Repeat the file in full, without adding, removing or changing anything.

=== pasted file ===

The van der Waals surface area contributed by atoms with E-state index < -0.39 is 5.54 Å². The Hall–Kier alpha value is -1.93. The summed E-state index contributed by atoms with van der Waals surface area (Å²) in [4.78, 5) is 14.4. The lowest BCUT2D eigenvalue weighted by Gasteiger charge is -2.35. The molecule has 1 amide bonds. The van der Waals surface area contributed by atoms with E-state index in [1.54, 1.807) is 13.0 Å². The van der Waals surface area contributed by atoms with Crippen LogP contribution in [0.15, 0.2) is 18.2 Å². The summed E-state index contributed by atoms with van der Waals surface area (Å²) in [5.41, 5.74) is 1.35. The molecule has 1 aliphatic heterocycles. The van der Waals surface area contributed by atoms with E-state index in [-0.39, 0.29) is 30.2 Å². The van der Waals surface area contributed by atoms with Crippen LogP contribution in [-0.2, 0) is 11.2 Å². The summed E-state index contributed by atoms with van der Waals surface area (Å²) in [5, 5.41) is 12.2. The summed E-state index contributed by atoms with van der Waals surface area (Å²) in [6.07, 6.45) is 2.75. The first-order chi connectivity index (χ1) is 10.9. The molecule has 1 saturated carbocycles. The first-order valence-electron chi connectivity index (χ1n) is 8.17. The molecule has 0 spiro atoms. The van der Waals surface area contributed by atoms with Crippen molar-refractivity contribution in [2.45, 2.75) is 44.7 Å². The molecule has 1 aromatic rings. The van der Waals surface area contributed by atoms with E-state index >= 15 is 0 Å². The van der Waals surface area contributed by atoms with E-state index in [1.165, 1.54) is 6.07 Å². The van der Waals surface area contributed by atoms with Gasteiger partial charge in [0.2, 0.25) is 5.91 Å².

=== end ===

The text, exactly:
The van der Waals surface area contributed by atoms with E-state index < -0.39 is 5.54 Å². The Hall–Kier alpha value is -1.93. The summed E-state index contributed by atoms with van der Waals surface area (Å²) in [4.78, 5) is 14.4. The lowest BCUT2D eigenvalue weighted by Gasteiger charge is -2.35. The molecule has 1 amide bonds. The van der Waals surface area contributed by atoms with E-state index in [1.54, 1.807) is 13.0 Å². The van der Waals surface area contributed by atoms with Crippen LogP contribution in [0.15, 0.2) is 18.2 Å². The summed E-state index contributed by atoms with van der Waals surface area (Å²) in [5.41, 5.74) is 1.35. The molecule has 1 aliphatic heterocycles. The van der Waals surface area contributed by atoms with E-state index in [-0.39, 0.29) is 30.2 Å². The van der Waals surface area contributed by atoms with Crippen LogP contribution in [-0.2, 0) is 11.2 Å². The summed E-state index contributed by atoms with van der Waals surface area (Å²) in [5, 5.41) is 12.2. The summed E-state index contributed by atoms with van der Waals surface area (Å²) in [6.07, 6.45) is 2.75. The first-order chi connectivity index (χ1) is 10.9. The molecule has 1 saturated carbocycles. The first-order valence-electron chi connectivity index (χ1n) is 8.17. The molecule has 0 spiro atoms. The van der Waals surface area contributed by atoms with Crippen molar-refractivity contribution in [2.45, 2.75) is 44.7 Å². The molecule has 1 aromatic rings. The van der Waals surface area contributed by atoms with E-state index >= 15 is 0 Å². The van der Waals surface area contributed by atoms with E-state index in [1.165, 1.54) is 6.07 Å². The van der Waals surface area contributed by atoms with Gasteiger partial charge in [0.2, 0.25) is 5.91 Å².